A Chinese woman who masterminded a $70 million Ponzi scheme has been sentenced to death by a Chinese court - possibly by firing squad. Haiyan Lin, 39, from the Wenzhou province, received the sentence as part of a broader push by Chinese authorities to crack down on the underground lending industry that has found itself awash with cash as part of Chinese stimulus efforts. Haiyan is the latest of several women who have received a death sentence for their role in investment frauds.
According to Chinese authorities, Lin began soliciting funds in 2007, telling friends, former classmates, and family members that she could deliver high returns with little risk. While evidence suggests that her business began as a legitimate venture, she soon began to encounter heavy losses as a result of investing in multiple high-risk investments, including futures and speculative stocks. Lin eventually collected approximately $70 million from investors.
However, instead of disclosing her mounting losses to investors, Lin instead continued to solicit new investments. In turn, Lin used funds from these newly-solicited investments to make payments to existing investors - a textbook example of a Ponzi scheme. The scheme eventually collapsed in October 2011.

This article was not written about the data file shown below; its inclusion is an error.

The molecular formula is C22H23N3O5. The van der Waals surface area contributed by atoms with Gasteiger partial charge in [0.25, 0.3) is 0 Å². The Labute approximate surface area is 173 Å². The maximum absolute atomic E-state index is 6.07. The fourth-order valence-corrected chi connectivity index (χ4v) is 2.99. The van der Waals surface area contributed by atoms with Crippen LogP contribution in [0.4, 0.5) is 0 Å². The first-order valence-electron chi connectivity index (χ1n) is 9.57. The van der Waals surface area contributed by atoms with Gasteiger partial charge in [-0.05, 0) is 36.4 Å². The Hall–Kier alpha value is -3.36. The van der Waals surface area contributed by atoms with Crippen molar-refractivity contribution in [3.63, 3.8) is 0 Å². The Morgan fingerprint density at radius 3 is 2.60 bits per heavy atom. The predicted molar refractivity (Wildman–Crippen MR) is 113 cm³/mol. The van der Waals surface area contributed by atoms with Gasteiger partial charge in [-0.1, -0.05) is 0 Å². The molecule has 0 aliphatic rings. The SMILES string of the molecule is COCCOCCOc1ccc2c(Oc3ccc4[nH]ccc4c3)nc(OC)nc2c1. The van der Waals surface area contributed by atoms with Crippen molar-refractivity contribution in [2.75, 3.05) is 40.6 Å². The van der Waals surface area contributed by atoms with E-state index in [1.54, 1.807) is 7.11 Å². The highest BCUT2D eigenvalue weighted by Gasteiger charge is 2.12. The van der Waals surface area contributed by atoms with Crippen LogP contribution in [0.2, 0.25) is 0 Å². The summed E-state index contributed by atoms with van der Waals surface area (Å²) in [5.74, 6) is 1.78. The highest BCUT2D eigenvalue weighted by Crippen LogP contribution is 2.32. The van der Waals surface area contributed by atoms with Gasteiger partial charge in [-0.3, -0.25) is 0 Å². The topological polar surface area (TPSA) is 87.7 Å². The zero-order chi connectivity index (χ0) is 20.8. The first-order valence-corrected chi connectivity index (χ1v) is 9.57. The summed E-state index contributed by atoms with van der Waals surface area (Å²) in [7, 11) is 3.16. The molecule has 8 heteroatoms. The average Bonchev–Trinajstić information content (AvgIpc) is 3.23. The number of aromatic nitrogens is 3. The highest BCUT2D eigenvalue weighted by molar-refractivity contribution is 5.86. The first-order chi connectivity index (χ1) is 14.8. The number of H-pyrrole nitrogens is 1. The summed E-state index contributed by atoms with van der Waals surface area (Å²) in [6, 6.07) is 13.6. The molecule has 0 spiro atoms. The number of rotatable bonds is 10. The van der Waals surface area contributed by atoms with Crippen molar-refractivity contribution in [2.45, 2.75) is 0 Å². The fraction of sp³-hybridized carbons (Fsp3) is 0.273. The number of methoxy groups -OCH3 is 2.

China differs from the United States in that it allows the imposition of the death penalty for nearly sixty offenses, including fraud and economic crimes. By contrast, the United States allows only a handful of offenses to qualify for the death penalty. This results in one of the highest amounts of executions annually, with it estimated that China executed approximately 4,000 prisoners in 2011. This has also included death sentences for women accused of Ponzi schemes, including Wang Caiping, was sentenced to death last year after an investment fraud that racked up losses of nearly $20 million through risky futures and gold trading.
However, Chinese courts allow the commutation of a death penalty to life in prison after serving two years of the sentence, which was recently seen in the case of Wu Ying. Ying, who had been sentenced to death for a $60 million Ponzi scheme, had her sentence commuted to a life sentence in May 2012.